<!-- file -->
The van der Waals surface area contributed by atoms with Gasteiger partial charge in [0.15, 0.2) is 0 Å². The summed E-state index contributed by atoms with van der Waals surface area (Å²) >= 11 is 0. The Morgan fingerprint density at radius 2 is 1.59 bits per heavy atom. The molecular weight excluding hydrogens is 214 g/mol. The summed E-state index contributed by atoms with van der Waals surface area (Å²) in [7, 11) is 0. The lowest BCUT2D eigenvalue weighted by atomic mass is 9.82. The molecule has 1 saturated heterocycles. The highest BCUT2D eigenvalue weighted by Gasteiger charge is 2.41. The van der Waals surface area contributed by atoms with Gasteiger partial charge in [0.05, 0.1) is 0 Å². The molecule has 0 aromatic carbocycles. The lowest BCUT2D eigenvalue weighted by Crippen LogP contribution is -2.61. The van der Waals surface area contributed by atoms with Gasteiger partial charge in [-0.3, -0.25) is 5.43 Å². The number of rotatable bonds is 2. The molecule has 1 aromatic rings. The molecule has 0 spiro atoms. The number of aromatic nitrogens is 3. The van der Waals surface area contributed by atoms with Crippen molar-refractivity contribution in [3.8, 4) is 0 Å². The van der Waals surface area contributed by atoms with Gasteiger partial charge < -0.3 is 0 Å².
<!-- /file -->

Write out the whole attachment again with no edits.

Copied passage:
The van der Waals surface area contributed by atoms with Gasteiger partial charge in [0.15, 0.2) is 0 Å². The summed E-state index contributed by atoms with van der Waals surface area (Å²) >= 11 is 0. The Morgan fingerprint density at radius 2 is 1.59 bits per heavy atom. The molecular weight excluding hydrogens is 214 g/mol. The summed E-state index contributed by atoms with van der Waals surface area (Å²) in [7, 11) is 0. The lowest BCUT2D eigenvalue weighted by atomic mass is 9.82. The molecule has 1 saturated heterocycles. The highest BCUT2D eigenvalue weighted by Gasteiger charge is 2.41. The van der Waals surface area contributed by atoms with Gasteiger partial charge in [0.05, 0.1) is 0 Å². The molecule has 0 aromatic carbocycles. The lowest BCUT2D eigenvalue weighted by Crippen LogP contribution is -2.61. The van der Waals surface area contributed by atoms with Gasteiger partial charge in [-0.3, -0.25) is 5.43 Å². The number of rotatable bonds is 2. The molecule has 1 aromatic rings. The molecule has 0 spiro atoms. The number of aromatic nitrogens is 3. The van der Waals surface area contributed by atoms with Crippen molar-refractivity contribution in [3.8, 4) is 0 Å². The van der Waals surface area contributed by atoms with Gasteiger partial charge < -0.3 is 0 Å².